8:35 to 8:50 a.m. — Curl lashes, apply eye shadow, eyeliner, other eye shadow, mascara, primer, foundation, bronzer. Curse being pale.

9 a.m. — Stare blankly into closet and reaffirm my suspicion that I have absolutely nothing to wear.

9:15 a.m. — Still staring blankly. Check weather on two different websites. Believe the one that is most detrimental to my hair and footwear. This often leads to walking around in rain boots and carrying an oversized umbrella on perfectly sunny days.

9:30 a.m. — Now in a rush,I throw on some variation of what I wore the day before: tunic, leggings, cardigan, belt, boots, scarf, coat, bangles. Done.

9:45 a.m. — Make my way out the door. Fumble with lock.

10 a.m. — If it’s Monday or Tuesday, I roll into Caribou, get a small coffee with room for cream and find a table near an outlet.

10:05 a.m. — I work on this very column or whatever other writing assignment needs finishing. My writer’s mind expires around noon — by then it’s too busy thinking about other things, like my next source of caffeine and whether I’ll have time to finish reading that book for Lit.

10:30 a.m. — Distracted by Facebook, Twitter, Gchat and hilariously titled New York Magazine articles.

10:50 a.m. — Resume writing.

Noon — Finish assignments, pack up and head out for the rest of my day.
On the surface, this is all fine and good. I live a happy life with a minimal amount of struggle. But as I’ve said before, I grow bored very easily.

Sure, now that it’s the beginning of a fresh semester, this little routine seems great. Getting up at 8 a.m.? Charming! The lackadaisical luxury of winter break was getting to me anyways. Sleeping ’til noon? What a waste!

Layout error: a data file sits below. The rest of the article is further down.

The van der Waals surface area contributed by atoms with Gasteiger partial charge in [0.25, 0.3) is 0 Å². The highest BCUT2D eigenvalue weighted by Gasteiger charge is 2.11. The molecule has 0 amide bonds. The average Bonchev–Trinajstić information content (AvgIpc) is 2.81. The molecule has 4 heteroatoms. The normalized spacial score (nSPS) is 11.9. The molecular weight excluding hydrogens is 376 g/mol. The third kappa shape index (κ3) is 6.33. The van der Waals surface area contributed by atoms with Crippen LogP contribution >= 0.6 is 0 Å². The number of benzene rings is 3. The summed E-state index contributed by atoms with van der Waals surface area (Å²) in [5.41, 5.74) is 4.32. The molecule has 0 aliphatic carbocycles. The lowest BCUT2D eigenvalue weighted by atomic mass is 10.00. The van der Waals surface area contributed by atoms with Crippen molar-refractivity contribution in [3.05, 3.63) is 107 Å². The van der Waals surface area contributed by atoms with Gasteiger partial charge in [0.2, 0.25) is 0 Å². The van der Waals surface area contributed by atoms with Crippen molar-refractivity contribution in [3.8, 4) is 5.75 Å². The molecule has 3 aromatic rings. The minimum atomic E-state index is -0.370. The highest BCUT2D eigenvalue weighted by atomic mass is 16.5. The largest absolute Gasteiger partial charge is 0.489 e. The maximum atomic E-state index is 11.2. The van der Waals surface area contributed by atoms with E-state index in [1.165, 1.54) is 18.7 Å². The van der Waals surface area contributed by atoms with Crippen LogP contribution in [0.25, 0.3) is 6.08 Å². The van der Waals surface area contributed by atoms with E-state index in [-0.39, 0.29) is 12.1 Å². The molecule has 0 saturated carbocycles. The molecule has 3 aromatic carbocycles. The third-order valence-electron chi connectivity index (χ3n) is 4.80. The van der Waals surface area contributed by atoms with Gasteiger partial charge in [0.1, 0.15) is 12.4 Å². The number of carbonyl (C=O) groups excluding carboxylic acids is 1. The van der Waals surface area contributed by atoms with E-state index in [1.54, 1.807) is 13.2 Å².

After just a few weeks or months of monotony, however, I’ll hit a brick wall and approach my day-to-day routine with the same level of irritability as an overextended toddler in need of a juice box and a nap. By the time I get used to writing “2010” at the top of my papers rather than “2009,” I’ll be ready to make some changes.

It’s at times like these — the life and wardrobe ruts — that I need to focus on the finer things, like friends and running and changing the background on my computer screen. And shopping.

Every season I make a long list — too long a list — of everything I want to buy. I’ll only buy things that are on the list (no need to waste money on items I’m not dying for) and shop around until I determine the cheapest place I can get it.

This year some of the things on my list include: a denim shirt, vintage slips, thigh-high socks, a long tweed or white blazer, new grey jeans and a tie-dye scarf. I pick up one of the items whenever I need to spruce up my wardrobe.

We all have our routines that make us feel comfortable. We go to the same places, talk to the same people and wear the same things. But at what point does a routine become a rut? I suppose it’s when those aforementioned habits lose their novelty and fail to bring us the same pleasure they did originally.

Currently I’m trying to pull myself out of my morbidly black monotonic tendencies. I used to think my head-to-toe black ensembles made me look like a chic New Yorker, but now I’m thinking they just make me look lazy. I’ve also recently phased vests out of my wardrobe. I used to wear them at least once a week, but now they don’t seem to add as much to my outfits as they once did.

But here’s the thing — routines are addictive. They’re hard to break. Twenty dollars says if you spot me on campus today, I’ll be wearing all black and a vest.

Tuesday, January 12, 2010

Facehunter does paper

The next book to add to my ever-expanding stack of art/fashion/photography tomes? The Facehunter.